| Jamaica Introduction
You Want to Avoid
Remember when your mom told you, “Look but don’t touch?”
Those words of wisdom come in handy here. Although most plants
and animals are harmless, you’ll find a few creepy crawlies both
in and out of the water as well as some plants that are best avoided:
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traveler to the heart of Jamaica, to the miles of sand beaches,
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(Caesalpinia bonduc): This shrub won’t inflict any permanent
damage, it will rip at you with its hooked thorns as you walk
Cowitch (Mucuna pruriens and Helicteres jamaicensis):
Think of fiberglass on a vine. Think how much you’d itch if you
brushed into this plant, covered with fine fibers, as you walked
along in shorts. Think of avoiding this one.
Fire coral: There are many varieties, all of
which are edged in white. If you accidentally brush against the
coral, it will defend itself and burn you.
Jellyfish: These wobbly creatures can inflict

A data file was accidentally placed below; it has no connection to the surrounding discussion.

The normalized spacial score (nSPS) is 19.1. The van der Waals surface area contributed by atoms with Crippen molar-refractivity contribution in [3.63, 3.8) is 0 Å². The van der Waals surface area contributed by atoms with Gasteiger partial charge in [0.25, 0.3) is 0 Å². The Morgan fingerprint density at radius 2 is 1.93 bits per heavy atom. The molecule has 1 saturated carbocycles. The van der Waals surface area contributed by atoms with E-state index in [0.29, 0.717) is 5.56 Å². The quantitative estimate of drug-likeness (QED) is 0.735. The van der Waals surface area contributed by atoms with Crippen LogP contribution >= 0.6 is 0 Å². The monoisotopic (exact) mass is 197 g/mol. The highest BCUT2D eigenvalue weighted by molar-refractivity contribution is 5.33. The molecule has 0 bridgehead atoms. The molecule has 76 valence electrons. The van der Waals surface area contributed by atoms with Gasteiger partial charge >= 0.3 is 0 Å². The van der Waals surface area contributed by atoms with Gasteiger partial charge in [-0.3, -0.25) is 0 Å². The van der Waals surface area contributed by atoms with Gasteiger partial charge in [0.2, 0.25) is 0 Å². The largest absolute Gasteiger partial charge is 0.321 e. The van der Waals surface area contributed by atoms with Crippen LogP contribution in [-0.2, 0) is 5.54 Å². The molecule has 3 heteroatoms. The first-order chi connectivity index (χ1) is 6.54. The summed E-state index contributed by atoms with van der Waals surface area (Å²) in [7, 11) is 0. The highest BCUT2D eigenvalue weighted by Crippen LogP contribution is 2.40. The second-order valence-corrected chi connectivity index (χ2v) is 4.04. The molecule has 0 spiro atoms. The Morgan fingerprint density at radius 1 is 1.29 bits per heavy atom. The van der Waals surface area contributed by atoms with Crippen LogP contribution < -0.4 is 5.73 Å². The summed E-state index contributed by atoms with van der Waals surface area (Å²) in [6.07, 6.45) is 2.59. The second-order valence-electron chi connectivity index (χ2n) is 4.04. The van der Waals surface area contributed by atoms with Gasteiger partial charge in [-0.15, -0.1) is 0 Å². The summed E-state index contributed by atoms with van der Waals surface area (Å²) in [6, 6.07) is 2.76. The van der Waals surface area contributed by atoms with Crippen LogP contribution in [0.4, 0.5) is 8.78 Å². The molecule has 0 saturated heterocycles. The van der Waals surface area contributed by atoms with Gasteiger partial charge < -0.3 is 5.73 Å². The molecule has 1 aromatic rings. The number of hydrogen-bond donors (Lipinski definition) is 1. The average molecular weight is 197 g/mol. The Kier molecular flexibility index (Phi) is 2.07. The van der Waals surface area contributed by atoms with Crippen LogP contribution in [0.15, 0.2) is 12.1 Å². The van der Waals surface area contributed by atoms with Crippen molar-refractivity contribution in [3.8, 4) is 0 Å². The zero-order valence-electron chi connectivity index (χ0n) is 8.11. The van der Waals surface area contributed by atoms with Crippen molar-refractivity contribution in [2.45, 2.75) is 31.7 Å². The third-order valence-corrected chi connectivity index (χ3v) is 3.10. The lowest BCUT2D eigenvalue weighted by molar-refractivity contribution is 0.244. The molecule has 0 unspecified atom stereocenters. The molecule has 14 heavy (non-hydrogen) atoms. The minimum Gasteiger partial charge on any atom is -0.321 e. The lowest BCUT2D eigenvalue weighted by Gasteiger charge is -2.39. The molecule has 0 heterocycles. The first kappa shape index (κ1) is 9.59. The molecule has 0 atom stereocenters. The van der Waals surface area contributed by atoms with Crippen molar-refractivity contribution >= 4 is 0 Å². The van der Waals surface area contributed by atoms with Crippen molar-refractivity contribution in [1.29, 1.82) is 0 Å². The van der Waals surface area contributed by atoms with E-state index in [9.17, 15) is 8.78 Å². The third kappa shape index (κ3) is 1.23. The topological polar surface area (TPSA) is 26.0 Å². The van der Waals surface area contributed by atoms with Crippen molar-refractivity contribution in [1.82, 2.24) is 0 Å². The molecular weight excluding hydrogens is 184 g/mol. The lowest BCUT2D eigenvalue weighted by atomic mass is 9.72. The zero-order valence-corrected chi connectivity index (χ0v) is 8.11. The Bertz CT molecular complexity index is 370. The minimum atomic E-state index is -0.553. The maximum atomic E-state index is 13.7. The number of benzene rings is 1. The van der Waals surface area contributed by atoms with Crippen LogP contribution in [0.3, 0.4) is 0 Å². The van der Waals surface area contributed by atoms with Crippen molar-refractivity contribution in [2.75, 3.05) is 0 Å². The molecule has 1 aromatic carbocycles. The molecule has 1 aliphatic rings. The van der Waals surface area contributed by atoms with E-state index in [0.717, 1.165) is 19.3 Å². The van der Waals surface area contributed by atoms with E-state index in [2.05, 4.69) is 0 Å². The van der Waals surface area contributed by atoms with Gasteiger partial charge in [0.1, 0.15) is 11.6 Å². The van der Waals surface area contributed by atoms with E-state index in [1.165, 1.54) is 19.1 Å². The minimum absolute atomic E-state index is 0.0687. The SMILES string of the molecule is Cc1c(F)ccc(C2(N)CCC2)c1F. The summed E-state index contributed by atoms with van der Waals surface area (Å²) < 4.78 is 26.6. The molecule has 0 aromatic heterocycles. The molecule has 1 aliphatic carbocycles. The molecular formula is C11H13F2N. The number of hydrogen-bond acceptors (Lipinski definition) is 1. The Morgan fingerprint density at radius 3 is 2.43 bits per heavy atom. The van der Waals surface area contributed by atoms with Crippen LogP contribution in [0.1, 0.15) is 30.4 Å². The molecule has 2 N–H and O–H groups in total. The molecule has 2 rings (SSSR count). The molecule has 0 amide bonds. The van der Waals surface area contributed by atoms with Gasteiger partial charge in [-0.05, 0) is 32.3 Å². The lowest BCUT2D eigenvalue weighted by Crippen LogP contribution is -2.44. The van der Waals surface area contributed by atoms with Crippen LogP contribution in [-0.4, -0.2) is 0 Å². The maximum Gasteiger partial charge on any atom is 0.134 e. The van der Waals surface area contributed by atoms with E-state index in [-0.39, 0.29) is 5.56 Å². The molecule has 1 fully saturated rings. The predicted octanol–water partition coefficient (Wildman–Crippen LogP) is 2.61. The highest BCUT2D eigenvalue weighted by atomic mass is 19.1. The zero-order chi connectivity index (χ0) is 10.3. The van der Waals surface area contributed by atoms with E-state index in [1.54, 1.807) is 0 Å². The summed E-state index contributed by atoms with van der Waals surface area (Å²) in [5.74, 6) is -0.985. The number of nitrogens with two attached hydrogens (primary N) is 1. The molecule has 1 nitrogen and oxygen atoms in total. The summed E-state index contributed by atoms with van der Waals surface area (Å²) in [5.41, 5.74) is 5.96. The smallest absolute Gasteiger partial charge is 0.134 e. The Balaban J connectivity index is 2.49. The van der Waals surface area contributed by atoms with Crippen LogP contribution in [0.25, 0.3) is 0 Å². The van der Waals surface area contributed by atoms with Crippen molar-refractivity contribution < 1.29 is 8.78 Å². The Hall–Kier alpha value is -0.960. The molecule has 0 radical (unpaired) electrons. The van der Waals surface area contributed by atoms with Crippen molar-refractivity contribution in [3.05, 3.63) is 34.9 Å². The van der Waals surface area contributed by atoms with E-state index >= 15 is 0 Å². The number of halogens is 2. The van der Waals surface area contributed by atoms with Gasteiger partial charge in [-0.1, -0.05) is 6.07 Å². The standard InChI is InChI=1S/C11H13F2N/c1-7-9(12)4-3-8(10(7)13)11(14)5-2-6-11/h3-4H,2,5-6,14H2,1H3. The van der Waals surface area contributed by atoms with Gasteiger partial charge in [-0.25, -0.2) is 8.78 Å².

painful stings. The best treatment? Rubbing ammonia on the affected
area. If you don’t have any ammonia with you on the beach, do
as a watersports guy once recommended to us on a Montego Bay beach:
urinate on the sting.
Maiden plum (Comocladia dentata): Be prepared
for a nasty rash from this weed if you come in contact with its
sap. The weed is dark green with ovate-shaped leaves.
Manchineel (Hippomane mancinella): These trees,
members of the spurge plant family, have highly acidic leaves
and fruit. During a rain, water dropping off the leaves can cause
painful burns on your skin and the tree’s tiny apples will also
burn when stepped on. In most resorts, manchineel trees have been
removed or are clearly marked, often with signs and with trunks
No-See-Ums. Tucked into that oh-so-wonderful sand
lie tiny sand fleas, waiting to bite when the sand cools. You won’t
feel their bites, but just wait a day or two: welts like jumbo mosquito
bites will make themselves apparent and they’ll itch for days. To
avoid the no-see-ums, stay off the sand at sunset. The fleas are
most active when the sand cools.
Sand spurs (Cenchrus genus): Also called the “wait-a-minute,”
this pesky thorn will penetrate unsuspecting bare feet that stumble
across it in the sand. Follow mom’s advice once again and wear
Scorpionfish: This mottled pinkish fish hangs
out on coral and is so ugly it actually looks dangerous – and
it is. Stay away from this one.
Sea urchins: Avoid stepping on their brittle
spines, which break off and lodge in your feet.
Snakes: Jamaica does not have any poisonous
snake species. You might come across a harmless grass snake (Alsophis
cantherigerus), which feeds on frogs and lizards.
Stingrays: Dangerous if stepped on. Make them
aware of your presence by dragging your feet when wading.
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